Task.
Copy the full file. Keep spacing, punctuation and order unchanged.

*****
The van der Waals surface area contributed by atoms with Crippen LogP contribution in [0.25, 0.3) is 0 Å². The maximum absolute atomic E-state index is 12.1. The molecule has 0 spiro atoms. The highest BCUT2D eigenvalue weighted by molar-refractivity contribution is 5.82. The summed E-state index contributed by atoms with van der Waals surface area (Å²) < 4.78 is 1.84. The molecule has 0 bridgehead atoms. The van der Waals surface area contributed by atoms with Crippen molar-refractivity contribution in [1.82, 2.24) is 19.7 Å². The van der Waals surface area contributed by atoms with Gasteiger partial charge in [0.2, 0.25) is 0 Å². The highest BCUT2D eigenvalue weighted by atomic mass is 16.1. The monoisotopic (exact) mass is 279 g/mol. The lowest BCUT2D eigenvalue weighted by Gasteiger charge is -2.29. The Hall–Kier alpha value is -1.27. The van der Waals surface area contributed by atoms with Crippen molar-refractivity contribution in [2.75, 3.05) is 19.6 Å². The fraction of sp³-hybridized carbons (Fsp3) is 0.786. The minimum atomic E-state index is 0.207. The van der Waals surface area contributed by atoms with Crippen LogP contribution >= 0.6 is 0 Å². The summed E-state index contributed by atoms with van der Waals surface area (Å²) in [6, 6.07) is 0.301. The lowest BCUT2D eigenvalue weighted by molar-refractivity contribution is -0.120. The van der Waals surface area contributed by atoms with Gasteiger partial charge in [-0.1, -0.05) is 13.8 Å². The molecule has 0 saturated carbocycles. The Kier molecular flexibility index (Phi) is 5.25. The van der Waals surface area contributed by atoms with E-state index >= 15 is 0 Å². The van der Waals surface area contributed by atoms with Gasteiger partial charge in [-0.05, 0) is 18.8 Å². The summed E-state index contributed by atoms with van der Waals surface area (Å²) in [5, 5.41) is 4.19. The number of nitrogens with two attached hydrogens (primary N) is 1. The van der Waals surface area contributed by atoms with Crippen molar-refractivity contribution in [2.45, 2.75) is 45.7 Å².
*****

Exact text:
The van der Waals surface area contributed by atoms with Crippen LogP contribution in [0.25, 0.3) is 0 Å². The maximum absolute atomic E-state index is 12.1. The molecule has 0 spiro atoms. The highest BCUT2D eigenvalue weighted by molar-refractivity contribution is 5.82. The summed E-state index contributed by atoms with van der Waals surface area (Å²) < 4.78 is 1.84. The molecule has 0 bridgehead atoms. The van der Waals surface area contributed by atoms with Crippen molar-refractivity contribution in [1.82, 2.24) is 19.7 Å². The van der Waals surface area contributed by atoms with Gasteiger partial charge in [0.2, 0.25) is 0 Å². The highest BCUT2D eigenvalue weighted by atomic mass is 16.1. The monoisotopic (exact) mass is 279 g/mol. The lowest BCUT2D eigenvalue weighted by Gasteiger charge is -2.29. The Hall–Kier alpha value is -1.27. The van der Waals surface area contributed by atoms with Crippen molar-refractivity contribution in [2.75, 3.05) is 19.6 Å². The fraction of sp³-hybridized carbons (Fsp3) is 0.786. The minimum atomic E-state index is 0.207. The van der Waals surface area contributed by atoms with Crippen LogP contribution >= 0.6 is 0 Å². The summed E-state index contributed by atoms with van der Waals surface area (Å²) in [6, 6.07) is 0.301. The lowest BCUT2D eigenvalue weighted by molar-refractivity contribution is -0.120. The van der Waals surface area contributed by atoms with Gasteiger partial charge in [-0.1, -0.05) is 13.8 Å². The molecule has 0 saturated carbocycles. The Kier molecular flexibility index (Phi) is 5.25. The van der Waals surface area contributed by atoms with E-state index >= 15 is 0 Å². The van der Waals surface area contributed by atoms with Gasteiger partial charge in [-0.05, 0) is 18.8 Å². The summed E-state index contributed by atoms with van der Waals surface area (Å²) in [5, 5.41) is 4.19. The number of nitrogens with two attached hydrogens (primary N) is 1. The van der Waals surface area contributed by atoms with Crippen molar-refractivity contribution in [2.45, 2.75) is 45.7 Å².